2016 PPR Auction Values

Sigmund Bloom runs down the auction values for players in PPR leagues for 2016.

Auction is a beloved and invigorating format for a draft, despite (because of) the fact that unlike a snake draft, it is inherently unpredictable. The flow of the auction and willingness of people to spend for players is unknowable, sometimes even by the drafters themselves until the moment of truth. If you had the same group do three snake drafts, the results would be very similar across the drafts. Teams would likely have at least 25 to 50% of their rosters in common across drafts. In three successive auctions, teams might have only one or two players in common across teams. The order of the players thrown out for bidding and the remaining balances of all teams are variables that can cause a players price to double or be cut in half from one auction to another.

So how do we combat this fundamental uncertainty? The answer is to arm yourself with your own set of auction values before your draft. It can be a set of values determined by an expert and then tweaked for your league settings and personal player valuations, but if you have the time to create your own, nothing beats building them from the ground up.

First, let's agree on a format for our hypothetical league:

  • 12 teams
  • 20 roster spots
  • PPR scoring
  • 4 pts per Pass Touchdown
  • Point per 20 yards passing
  • QB/2RB/3WR/TE/RB-WR-TE Flex/DEF/K lineups

Obviously, our final values will expand and contract depending on how your league differs from these settings. Non-PPR would inflate running back and deflate wide receiver/tight end. Fewer teams might increase the value of elite players but decrease the value of RB2/WR2 types. More teams would make the top-end running backs more valuable because of increased scarcity. This is a subject for multiple other articles - how league settings affect player value. We'll save that one for another day.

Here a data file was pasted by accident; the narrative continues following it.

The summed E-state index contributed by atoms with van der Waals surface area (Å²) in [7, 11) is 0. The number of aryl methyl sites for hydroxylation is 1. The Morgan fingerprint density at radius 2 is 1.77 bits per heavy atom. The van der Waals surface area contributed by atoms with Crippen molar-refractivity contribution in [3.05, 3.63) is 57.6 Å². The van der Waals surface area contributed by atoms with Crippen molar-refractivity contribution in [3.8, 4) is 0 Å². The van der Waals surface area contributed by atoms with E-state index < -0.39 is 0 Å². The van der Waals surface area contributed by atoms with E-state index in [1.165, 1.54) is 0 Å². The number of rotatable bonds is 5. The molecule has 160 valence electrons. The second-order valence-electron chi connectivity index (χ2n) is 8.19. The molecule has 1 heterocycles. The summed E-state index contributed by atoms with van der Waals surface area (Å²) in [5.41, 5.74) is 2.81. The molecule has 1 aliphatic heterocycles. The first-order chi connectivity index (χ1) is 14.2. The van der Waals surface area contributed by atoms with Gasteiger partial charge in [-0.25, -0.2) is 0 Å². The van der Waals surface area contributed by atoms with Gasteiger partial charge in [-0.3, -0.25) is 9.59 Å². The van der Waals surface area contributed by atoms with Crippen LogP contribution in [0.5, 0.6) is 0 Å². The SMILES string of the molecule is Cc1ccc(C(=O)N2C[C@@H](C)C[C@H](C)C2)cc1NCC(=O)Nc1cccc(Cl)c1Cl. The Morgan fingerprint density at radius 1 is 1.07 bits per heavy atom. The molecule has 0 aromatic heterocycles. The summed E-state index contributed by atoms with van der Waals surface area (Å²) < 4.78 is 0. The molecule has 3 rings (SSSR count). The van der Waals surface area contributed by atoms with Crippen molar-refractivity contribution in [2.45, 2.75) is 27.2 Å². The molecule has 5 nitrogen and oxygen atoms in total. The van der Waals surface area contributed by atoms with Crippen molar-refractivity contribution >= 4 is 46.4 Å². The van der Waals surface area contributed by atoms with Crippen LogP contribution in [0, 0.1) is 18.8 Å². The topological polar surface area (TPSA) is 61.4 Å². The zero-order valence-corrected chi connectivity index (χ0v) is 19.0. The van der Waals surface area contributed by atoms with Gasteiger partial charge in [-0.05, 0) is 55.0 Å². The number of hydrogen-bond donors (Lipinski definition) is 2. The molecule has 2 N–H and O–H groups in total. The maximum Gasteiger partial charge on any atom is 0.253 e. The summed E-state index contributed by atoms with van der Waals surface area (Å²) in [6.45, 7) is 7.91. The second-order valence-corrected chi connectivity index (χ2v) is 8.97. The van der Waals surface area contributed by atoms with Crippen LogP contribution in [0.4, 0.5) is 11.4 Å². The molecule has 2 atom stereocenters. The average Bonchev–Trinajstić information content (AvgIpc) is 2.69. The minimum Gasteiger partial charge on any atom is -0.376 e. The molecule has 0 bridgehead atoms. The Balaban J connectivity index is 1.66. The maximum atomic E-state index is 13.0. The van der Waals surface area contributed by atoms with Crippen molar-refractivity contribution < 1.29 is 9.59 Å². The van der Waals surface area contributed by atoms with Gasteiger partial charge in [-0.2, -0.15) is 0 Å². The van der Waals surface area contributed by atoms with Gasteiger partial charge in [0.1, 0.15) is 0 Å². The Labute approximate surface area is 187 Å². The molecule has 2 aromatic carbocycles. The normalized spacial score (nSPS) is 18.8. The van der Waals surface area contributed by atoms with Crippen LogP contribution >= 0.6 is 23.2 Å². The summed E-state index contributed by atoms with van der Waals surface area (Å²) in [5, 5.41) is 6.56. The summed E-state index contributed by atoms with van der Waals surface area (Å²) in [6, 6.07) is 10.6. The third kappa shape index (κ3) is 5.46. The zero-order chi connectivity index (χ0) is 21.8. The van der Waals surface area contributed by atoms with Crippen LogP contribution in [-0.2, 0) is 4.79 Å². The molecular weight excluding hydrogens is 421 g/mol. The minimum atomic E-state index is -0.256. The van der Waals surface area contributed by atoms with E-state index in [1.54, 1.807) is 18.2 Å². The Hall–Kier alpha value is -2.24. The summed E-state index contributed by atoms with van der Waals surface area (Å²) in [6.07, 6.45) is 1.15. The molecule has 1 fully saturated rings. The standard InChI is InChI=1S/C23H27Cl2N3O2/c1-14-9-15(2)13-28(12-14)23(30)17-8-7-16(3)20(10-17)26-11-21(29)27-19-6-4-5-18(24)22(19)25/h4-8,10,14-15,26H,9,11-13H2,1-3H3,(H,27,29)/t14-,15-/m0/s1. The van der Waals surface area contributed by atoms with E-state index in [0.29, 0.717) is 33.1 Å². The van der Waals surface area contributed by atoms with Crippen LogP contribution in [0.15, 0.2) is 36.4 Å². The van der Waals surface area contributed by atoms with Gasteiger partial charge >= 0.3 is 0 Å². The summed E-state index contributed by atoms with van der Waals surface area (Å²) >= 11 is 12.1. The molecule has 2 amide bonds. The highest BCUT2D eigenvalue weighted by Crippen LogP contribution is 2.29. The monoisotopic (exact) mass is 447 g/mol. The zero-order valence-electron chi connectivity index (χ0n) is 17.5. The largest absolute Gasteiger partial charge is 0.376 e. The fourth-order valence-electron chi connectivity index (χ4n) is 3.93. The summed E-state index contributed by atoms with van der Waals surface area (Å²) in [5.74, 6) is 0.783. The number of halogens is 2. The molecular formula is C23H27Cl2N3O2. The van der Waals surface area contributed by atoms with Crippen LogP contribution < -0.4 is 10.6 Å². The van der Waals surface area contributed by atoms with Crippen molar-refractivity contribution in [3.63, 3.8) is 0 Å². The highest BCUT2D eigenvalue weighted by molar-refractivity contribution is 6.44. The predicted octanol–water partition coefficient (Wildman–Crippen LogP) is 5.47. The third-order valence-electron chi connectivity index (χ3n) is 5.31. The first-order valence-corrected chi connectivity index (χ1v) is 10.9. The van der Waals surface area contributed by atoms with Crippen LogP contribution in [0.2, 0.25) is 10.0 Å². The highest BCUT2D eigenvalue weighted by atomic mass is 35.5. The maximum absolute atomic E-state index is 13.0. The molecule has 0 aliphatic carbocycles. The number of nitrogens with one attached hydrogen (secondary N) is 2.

Second, let's agree on a rough distribution of cap value to correspond to redraft pick rounds. The idea here is to simulate about how much each snake pick would be worth as a percentage of your cap:

  • 1st round: 28%
  • 2nd round: 18%
  • 3rd round: 13%
  • 4th round: 10%
  • 5th round: 7%
  • 6th round: 5%
  • 7th round: 3%
  • 8th-10th round: 2%
  • 11th-20th round: 1%

This is only meant to represent a rough distribution of your assets in a typical snake draft. You could do something like take VBD projections and adjust these numbers based on the total VBD available in each round as a percentage of the whole available during the draft. You could come with all kinds of ways to calculate these numbers. I have chosen a somewhat gradual curve, but you may argue that it should be steeper, or perhaps that the top should be lower and it should be even more gradual. The point here is to have some sort of guide for translating round value in a snake draft to dollar value in an auction.